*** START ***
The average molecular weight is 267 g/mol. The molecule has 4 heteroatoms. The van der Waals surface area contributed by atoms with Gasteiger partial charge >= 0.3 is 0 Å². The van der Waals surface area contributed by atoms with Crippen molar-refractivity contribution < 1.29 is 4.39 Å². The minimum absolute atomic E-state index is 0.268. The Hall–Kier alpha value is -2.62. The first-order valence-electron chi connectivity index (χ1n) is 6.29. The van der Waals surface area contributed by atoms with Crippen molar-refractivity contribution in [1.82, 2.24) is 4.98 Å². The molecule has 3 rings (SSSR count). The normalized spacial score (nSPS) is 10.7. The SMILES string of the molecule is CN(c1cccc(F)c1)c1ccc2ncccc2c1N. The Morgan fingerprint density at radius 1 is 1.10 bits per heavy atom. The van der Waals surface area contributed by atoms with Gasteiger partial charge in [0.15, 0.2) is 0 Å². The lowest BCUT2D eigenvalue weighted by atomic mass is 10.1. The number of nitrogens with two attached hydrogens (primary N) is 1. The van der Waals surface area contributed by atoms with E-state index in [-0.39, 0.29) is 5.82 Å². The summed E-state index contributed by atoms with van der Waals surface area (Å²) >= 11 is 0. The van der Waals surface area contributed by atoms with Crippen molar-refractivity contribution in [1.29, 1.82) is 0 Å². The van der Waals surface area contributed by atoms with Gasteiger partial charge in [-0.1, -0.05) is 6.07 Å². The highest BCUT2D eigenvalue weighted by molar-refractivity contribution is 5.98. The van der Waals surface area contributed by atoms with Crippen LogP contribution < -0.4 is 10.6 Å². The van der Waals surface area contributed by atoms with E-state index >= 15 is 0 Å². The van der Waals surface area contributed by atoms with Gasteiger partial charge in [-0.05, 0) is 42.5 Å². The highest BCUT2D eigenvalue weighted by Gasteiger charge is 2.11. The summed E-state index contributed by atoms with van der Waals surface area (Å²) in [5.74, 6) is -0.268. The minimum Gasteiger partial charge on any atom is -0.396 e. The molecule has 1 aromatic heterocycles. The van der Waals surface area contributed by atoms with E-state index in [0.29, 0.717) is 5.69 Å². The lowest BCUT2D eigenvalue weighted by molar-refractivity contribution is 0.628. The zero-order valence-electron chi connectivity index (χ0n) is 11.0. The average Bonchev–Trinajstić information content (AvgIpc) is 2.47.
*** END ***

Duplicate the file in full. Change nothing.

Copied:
The average molecular weight is 267 g/mol. The molecule has 4 heteroatoms. The van der Waals surface area contributed by atoms with Gasteiger partial charge >= 0.3 is 0 Å². The van der Waals surface area contributed by atoms with Crippen molar-refractivity contribution < 1.29 is 4.39 Å². The minimum absolute atomic E-state index is 0.268. The Hall–Kier alpha value is -2.62. The first-order valence-electron chi connectivity index (χ1n) is 6.29. The van der Waals surface area contributed by atoms with Crippen molar-refractivity contribution in [1.82, 2.24) is 4.98 Å². The molecule has 3 rings (SSSR count). The normalized spacial score (nSPS) is 10.7. The SMILES string of the molecule is CN(c1cccc(F)c1)c1ccc2ncccc2c1N. The Morgan fingerprint density at radius 1 is 1.10 bits per heavy atom. The van der Waals surface area contributed by atoms with Gasteiger partial charge in [0.15, 0.2) is 0 Å². The lowest BCUT2D eigenvalue weighted by atomic mass is 10.1. The number of nitrogens with two attached hydrogens (primary N) is 1. The van der Waals surface area contributed by atoms with E-state index in [-0.39, 0.29) is 5.82 Å². The summed E-state index contributed by atoms with van der Waals surface area (Å²) >= 11 is 0. The van der Waals surface area contributed by atoms with Crippen molar-refractivity contribution in [1.29, 1.82) is 0 Å². The van der Waals surface area contributed by atoms with Gasteiger partial charge in [-0.1, -0.05) is 6.07 Å². The highest BCUT2D eigenvalue weighted by molar-refractivity contribution is 5.98. The van der Waals surface area contributed by atoms with Crippen LogP contribution < -0.4 is 10.6 Å². The van der Waals surface area contributed by atoms with E-state index >= 15 is 0 Å². The van der Waals surface area contributed by atoms with Gasteiger partial charge in [-0.05, 0) is 42.5 Å². The highest BCUT2D eigenvalue weighted by Gasteiger charge is 2.11. The summed E-state index contributed by atoms with van der Waals surface area (Å²) in [5.74, 6) is -0.268. The minimum Gasteiger partial charge on any atom is -0.396 e. The molecule has 1 aromatic heterocycles. The van der Waals surface area contributed by atoms with E-state index in [0.29, 0.717) is 5.69 Å². The lowest BCUT2D eigenvalue weighted by molar-refractivity contribution is 0.628. The zero-order valence-electron chi connectivity index (χ0n) is 11.0. The average Bonchev–Trinajstić information content (AvgIpc) is 2.47.